Auntie Sue had indeed taken a big chance when she decided for Betty Jo to come to help Brian with his book. But Auntie Sue had taken no chance on Betty Jo herself. Perhaps it was, in fact, the dear old teacher's certainty about Betty Jo herself that had led her to accept the risk of sending for the niece of her friend and pupil under such a peculiar combination of circumstances.

When Brian had finished his story with the account of his discovery of the distressing fact that he had robbed Auntie Sue and that she knew he had robbed her, Betty Jo said: "It is really a sad story, isn't it, Mr. Burns? But, oh, isn't Auntie Sue wonderful! Was there ever such another woman in the world! Don't you love her? And couldn't you do anything--anything that would make her happy? After all, when you think of Auntie Sue, and how wonderful she has been, this whole thing isn't so bad, is it?"

"Why, I--I--don't think I see what you mean," Brian replied, puzzled by the unexpected turn she had given to the situation, yet convinced by that little question with which she finished that she was somehow right.

"Well, I mean wouldn't YOU love to do for some one what Auntie Sue has done for you? I should if I were only big enough and good enough. It seems to me it would make one the happiest and contentedest and peacefulest person in the world, wouldn't it?"

Brian did not answer. While he felt himself agreeing with Betty Jo's view, he was wondering at himself that he could discuss the matter so calmly. It was not that he no longer felt deeply the shame of this terrible thing that he had done; it was not that he had ceased to suffer the torment that had caused his emotional madness, which had found expression in his attempt to destroy his manuscript; it was only that this young woman somehow made it possible for him to retain his self-control, and instead of venting his emotions in violent and wholly useless expressions of regret, and self-condemnation, and in irrational, temperamental action, to consider coolly and sanely what he must do. He was strangely possessed, too, of an instinctive certainty that Betty Jo knew exactly how he felt and exactly what she was doing.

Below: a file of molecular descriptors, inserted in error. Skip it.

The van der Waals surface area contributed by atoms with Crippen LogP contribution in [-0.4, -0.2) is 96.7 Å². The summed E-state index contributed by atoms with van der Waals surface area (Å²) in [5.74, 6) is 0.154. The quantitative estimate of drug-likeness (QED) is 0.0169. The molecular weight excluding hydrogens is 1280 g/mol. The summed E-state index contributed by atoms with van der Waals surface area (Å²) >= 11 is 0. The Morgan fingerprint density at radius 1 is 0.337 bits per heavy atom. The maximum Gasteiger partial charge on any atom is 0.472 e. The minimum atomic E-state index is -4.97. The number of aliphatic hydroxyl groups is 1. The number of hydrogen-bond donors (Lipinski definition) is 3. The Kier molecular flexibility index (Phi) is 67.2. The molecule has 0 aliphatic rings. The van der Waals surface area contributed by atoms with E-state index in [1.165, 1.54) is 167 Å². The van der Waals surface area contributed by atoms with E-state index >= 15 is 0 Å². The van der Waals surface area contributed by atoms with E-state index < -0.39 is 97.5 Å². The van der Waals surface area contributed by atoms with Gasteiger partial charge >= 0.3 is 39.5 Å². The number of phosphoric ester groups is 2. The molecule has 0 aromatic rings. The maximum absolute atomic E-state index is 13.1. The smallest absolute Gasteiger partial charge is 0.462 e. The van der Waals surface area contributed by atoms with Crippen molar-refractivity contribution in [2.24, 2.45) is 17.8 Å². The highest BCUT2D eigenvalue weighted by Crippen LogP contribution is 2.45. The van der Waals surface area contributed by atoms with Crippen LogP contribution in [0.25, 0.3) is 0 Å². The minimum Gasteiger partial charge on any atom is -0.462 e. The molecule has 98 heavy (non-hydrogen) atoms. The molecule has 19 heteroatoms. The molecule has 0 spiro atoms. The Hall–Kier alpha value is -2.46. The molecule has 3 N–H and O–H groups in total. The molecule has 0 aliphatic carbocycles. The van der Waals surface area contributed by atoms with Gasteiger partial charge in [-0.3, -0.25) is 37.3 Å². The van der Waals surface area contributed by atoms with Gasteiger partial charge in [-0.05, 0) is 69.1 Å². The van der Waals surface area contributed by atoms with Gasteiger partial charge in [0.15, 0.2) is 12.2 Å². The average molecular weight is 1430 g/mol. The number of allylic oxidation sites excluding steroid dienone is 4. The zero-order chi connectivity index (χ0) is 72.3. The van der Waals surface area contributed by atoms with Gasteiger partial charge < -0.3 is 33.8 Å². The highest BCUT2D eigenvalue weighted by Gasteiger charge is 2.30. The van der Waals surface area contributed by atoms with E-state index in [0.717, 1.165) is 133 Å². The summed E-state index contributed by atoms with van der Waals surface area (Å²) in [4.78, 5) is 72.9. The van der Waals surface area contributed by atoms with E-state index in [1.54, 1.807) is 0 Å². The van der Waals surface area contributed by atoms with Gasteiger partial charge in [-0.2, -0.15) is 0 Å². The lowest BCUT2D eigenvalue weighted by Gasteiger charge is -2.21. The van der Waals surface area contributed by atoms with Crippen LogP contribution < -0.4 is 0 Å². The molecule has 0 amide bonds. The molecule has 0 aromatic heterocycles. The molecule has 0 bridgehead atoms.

While he was thinking these things, or, rather, feeling them, Betty Jo went to see how the manuscript was drying. She returned to her seat on the rock presently, saying: "It is doing very nicely,--almost dry. I think it will be done pretty soon. In the meantime, what are we going to do about everything? You have thought of something for you to do, of course!"

"I fear I have felt rather more than I have thought," returned Brian.

She nodded. "Yes, I know; but feeling alone never arrives anywhere. An excess of thoughtless feeling is sheer emotional extravagance. I sound like a book, don't I?" she laughed. "It is so just the same, Mr. Burns. And now that you have--ah--been properly--not to say gloriously--extravagant at poor Judy's expense, we had better do a little thinking, don't you think?"

The man's cheeks reddened at her words; but the straightforward, downright sincerity of those gray eyes, that looked so frankly into his, held him steady; while the interrogation at the end of her remark carried its usual conviction.

"There is only one possible thing left for me to do, Miss Williams," he said earnestly.

"And what is that?" A smile that sent a glow of courage to Brian Kent's troubled heart accompanied the flat question.

"I can't face Auntie Sue again, knowing what I know now." He spoke with passion.

"Of course you would expect to feel that way, wouldn't you?" came the matter-of-fact answer.

"The only thing I can do," he continued, "is to give myself up, and go to the penitentiary; arranging, somehow, to do it in such a way that the reward will go to Auntie Sue. God knows she deserves it! Sheriff Knox would help me fix that part, I am sure."

For a moment there was a suspicious moisture in Betty Jo's gray eyes. Then she said, "And you would really go to prison for Auntie Sue?"

"It is the least I can do for her now," he returned.

And Betty Jo must have felt the sincerity of his purpose, for she said, softly: "I am sure that it would make Auntie Sue very happy to know that you would do that; and"--she added--"I know that you could not possibly make her more unhappy and miserable than by doing it, could you?"

Again she had given an unexpected turn to the subject with the usual convincing question-mark.